When Percy Pierre received his PhD from Johns Hopkins in 1967, he became the first African-American in the United States to earn a doctoral degree in electrical engineering. Then, he opened the door wide and held out a welcoming hand to those who came after him.
Pierre, today vice president emeritus and professor of electrical and computer engineering at Michigan State University, was a key architect of the nation’s minority engineering effort, which was officially launched in 1973 by a committee of the National Academy of Engineering that he co-chaired.
In the decades since then, Pierre has pushed to increase minority involvement in engineering by establishing programs across the country, including Howard University’s first doctoral programs in electrical and mechanical engineering, the National Action Council for Minorities in Engineering, the National Consortium for Graduate Degrees for Minorities in Engineering and Science, and the Sloan Engineering Program at Michigan State, which recruits, helps fund, and mentors domestic engineering doctoral students, with an emphasis on underrepresented groups.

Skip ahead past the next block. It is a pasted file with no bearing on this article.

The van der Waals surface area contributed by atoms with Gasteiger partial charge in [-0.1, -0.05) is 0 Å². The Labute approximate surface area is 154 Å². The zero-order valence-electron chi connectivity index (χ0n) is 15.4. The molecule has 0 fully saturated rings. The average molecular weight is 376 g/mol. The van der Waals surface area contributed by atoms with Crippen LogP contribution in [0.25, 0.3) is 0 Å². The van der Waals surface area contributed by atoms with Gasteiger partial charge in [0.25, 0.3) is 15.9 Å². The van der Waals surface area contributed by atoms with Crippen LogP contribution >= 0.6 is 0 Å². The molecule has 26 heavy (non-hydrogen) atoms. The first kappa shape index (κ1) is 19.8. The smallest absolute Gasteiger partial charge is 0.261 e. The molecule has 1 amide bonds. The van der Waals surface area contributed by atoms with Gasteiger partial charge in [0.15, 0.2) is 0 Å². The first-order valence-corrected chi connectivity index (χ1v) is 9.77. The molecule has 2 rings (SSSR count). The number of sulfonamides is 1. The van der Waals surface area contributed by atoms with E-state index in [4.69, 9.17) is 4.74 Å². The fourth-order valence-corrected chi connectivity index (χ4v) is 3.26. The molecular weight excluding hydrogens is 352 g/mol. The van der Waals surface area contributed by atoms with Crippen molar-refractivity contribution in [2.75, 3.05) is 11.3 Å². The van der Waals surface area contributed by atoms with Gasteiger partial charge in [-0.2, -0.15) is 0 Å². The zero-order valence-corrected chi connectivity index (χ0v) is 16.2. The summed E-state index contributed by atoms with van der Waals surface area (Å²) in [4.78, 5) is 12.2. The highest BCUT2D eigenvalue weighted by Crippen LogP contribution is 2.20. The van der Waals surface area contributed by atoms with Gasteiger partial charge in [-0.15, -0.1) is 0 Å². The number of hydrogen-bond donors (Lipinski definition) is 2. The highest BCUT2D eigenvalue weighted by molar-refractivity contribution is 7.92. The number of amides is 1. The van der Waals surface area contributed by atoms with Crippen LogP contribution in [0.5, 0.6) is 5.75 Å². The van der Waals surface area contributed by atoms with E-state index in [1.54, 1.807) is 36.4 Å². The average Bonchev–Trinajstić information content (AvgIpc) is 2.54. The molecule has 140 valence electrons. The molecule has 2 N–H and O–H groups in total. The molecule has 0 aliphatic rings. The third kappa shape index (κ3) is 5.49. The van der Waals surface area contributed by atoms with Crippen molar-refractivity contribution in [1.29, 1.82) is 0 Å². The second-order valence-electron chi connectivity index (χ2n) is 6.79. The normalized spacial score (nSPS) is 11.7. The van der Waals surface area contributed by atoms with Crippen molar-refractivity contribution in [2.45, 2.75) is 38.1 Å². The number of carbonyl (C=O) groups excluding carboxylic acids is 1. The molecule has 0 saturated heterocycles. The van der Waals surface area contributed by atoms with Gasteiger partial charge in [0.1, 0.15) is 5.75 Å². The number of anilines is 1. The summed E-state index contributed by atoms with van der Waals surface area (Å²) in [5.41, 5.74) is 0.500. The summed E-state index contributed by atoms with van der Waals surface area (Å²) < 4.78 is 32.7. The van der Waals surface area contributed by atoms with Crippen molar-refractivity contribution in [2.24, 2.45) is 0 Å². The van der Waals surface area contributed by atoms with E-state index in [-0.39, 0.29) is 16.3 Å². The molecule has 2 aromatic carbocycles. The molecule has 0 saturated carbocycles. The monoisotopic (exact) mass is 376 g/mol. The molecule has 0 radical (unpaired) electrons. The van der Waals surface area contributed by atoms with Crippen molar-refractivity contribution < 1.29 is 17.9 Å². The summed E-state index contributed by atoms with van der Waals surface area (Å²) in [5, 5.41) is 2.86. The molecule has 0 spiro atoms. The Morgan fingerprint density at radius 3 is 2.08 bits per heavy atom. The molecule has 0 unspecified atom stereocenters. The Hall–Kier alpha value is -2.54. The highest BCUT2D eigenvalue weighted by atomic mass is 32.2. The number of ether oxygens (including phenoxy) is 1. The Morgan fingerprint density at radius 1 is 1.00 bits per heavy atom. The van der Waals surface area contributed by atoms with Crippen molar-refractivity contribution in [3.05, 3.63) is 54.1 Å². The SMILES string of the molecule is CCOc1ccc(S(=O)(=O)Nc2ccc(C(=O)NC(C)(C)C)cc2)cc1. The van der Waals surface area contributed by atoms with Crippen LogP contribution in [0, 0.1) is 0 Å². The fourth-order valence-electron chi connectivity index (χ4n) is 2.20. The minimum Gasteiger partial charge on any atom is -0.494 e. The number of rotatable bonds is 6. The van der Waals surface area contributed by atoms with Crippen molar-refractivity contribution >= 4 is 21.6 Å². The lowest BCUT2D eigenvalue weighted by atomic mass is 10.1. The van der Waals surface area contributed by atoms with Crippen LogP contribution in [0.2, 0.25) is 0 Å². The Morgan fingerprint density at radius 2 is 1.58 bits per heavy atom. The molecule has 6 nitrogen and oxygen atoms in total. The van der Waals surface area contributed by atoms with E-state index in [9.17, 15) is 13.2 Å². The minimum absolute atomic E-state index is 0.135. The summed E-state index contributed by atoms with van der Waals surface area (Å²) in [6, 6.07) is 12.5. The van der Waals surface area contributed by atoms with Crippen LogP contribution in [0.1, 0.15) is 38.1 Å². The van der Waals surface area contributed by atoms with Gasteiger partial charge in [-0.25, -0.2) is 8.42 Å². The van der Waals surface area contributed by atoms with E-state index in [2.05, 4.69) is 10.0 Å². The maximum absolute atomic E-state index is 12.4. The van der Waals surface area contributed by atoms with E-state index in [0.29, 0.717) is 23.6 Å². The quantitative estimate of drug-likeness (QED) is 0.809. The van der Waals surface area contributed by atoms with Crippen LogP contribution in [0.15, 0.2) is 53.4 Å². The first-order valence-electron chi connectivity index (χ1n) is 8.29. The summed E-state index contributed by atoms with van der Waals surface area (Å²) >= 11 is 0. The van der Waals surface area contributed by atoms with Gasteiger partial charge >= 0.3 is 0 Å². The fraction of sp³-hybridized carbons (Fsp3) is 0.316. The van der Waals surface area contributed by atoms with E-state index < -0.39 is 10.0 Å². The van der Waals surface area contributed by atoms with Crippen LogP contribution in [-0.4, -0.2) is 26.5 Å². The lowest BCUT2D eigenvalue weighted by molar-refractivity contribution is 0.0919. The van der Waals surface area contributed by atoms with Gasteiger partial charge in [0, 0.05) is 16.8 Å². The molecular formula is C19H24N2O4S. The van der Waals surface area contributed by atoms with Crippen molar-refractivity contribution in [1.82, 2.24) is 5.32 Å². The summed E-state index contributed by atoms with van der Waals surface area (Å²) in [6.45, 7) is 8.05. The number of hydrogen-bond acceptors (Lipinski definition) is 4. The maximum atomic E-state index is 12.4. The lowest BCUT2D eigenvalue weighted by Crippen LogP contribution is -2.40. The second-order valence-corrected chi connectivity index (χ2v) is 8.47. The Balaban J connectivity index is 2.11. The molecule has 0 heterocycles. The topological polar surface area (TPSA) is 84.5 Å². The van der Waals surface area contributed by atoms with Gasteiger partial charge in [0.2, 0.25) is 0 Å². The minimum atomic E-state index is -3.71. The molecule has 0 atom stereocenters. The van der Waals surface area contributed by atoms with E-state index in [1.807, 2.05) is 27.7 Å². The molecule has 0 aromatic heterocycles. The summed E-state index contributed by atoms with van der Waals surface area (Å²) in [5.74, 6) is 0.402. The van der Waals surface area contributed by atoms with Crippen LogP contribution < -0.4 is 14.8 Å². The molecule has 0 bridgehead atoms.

Such efforts have made a tremendous impact. Since 1973, the number of Bachelor of Science degrees in engineering earned by minorities has jumped more than sixfold, from 1,414 to 9,246 in 2007. Over that same period, the nation saw a 10-fold increase in the number of minorities earning advanced degrees in engineering.
A native of Louisiana, Pierre is highly regarded for his work in signal processing, which has applications in the understanding and use of underwater sonar. “Everything I did in the field originated from my work at Johns Hopkins,” Pierre says today. After Johns Hopkins, he spent a year as a White House Fellow before being appointed dean of the School of Engineering at Howard University in 1971, a post he held until 1977. It was during this time that he was approached by General Electric to help in its minority engineering recruiting initiative.
Since 1998, Pierre has personally mentored 45 engineering doctoral graduates, including 36 underrepresented minority doctoral graduates, through the Sloan Program at Michigan State.
“I’ve had many opportunities to kindle a love of science and engineering. I’m very proud to have been able to do that and help African- Americans move forward,” says Pierre.